In August, the Times reported that the blacklist, for years the primary line of defense against child molesters, was repeatedly breached. In more than 125 cases, men allegedly continued to molest Scouts after the organization was first presented with detailed allegations of abusive behavior.
Predators slipped back into the program by falsifying personal information or skirting the registration process. Others were able to jump from troop to troop around the country thanks to clerical errors, computer glitches or the Scouts' failure to check the blacklist.
In some cases, officials documented abuse but allowed the abuser to continue working with boys while on "probation." In at least 50 cases, the Boy Scouts expelled suspected abusers, only to discover later that they had re-entered the program and were accused of molesting again.
In the larger Baltimore region, cases were identified in Aberdeen, Bel Air, Cockeysville, Columbia, Essex, Glen Burnie, Lansdowne, Linthicum, Perry Hall, Perryville, Odenton, Riverdale, Waldorf and Westminster.
There is also a large cluster of cases in and around Washington.
Leaders of some local troops listed said efforts have expanded in recent years to make sure abuses are not repeated.
One of the most recent Maryland incidents listed in the database involved Boy Scout Troop 741 in St. Michaels in 2003.
Troop Leader Bill Roth, who started with the Talbot County troop after the alleged abuse occurred, said it involved a teenage Scout and a younger Scout.
The perpetrator of the alleged abuse was "one of the Boy Scouts themselves, not a leader," Roth said.
Roth said he does not know many of the details of the case. He knows the name of the alleged perpetrator, who was 16 or 17 at the time of the abuse, he said, but declined to give it to a reporter. He said he did not know whether the incident was reported to the police.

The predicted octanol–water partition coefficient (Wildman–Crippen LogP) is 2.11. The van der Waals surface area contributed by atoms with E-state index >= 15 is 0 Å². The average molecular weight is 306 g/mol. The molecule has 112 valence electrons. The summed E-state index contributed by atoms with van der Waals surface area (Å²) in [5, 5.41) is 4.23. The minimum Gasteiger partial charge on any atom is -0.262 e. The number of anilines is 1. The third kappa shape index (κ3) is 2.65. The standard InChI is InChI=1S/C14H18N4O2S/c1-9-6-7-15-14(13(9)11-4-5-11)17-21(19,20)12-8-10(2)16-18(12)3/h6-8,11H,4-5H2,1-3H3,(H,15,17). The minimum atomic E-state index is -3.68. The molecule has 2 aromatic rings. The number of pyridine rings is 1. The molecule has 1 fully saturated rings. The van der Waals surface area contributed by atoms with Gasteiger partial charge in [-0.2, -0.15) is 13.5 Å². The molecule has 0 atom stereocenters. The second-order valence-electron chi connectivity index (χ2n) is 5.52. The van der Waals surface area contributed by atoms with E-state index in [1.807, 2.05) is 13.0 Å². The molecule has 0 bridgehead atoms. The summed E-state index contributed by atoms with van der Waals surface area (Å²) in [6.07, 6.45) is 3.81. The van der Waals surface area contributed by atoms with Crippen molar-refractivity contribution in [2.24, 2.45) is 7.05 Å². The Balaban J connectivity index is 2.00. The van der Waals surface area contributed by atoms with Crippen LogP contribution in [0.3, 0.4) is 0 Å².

Like other troops, Troop 741 follows association guidelines for preventing abuse from happening, Roth said.
"All leaders that are involved with the boys have to have youth protection training, they have to fill out an application and go through background checks, and no one adult can be with one Scout alone at a time," Roth said. "It's called two-deep leadership."
That policy banning one-on-one contact was implemented in 1991, according to the Boy Scouts of America.
The policy requiring criminal background checks on professionals and staff of the organization who work with youth was established in 1994. Third-party, computerized background checks for all volunteers began in 2003.
Isolated activity between two Scouts is also generally prevented, especially between Scouts of different ages, Roth said.
Still, abuse remains a concern — just as it was years ago when he helped coach his son in youth sports, Roth said.
"It's a concern in everything you do nowadays, and I'm sure they didn't handle it properly back then," he said of abuse cases linked to the Boy Scouts from decades ago. "It's a shame it goes on. I don't know the answer."
In another recent case, involving Boy Scout Troop 447 in Linthicum in 2001, assistant Scoutmaster Matthew B. Showalter, then 24, was arrested after the mother of a Scout called the Department of Social Services and said her son told her he'd been inappropriately touched at a meeting.
According to a Baltimore Sun article from the time, the victim told police that on multiple occasions he'd been told to leave the area where the Scouts were meeting and go to an area away from everyone else, where had had to undress and was touched or spanked before he could return.
Showalter, of Glen Burnie, was charged with child abuse, sex offenses and assault. He was eventually found guilty on a single count of child abuse and sentenced to serve 11/2 years of a 10-year prison term, plus five years of supervised probation, according to court records.
John Murawski, the troop's current leader, said that like the St. Michaels troop, his troop operates under the "two-deep leadership" policy, never allowing a single adult to be alone with a single Scout.
Murawski, who said he has been the troop leader for the past three years, said he had heard about the previous abuse but didn't ask for details.
"I knew something had happened in 2001, or at least in the previous years, but what had happened, I didn't ask," he said. "As long as we're not having any issues now — that's my worry, to be honest with you."
Jason Felch and Kim Christensen are reporters for the Los Angeles Times. Kevin Rector is a reporter for The Baltimore Sun.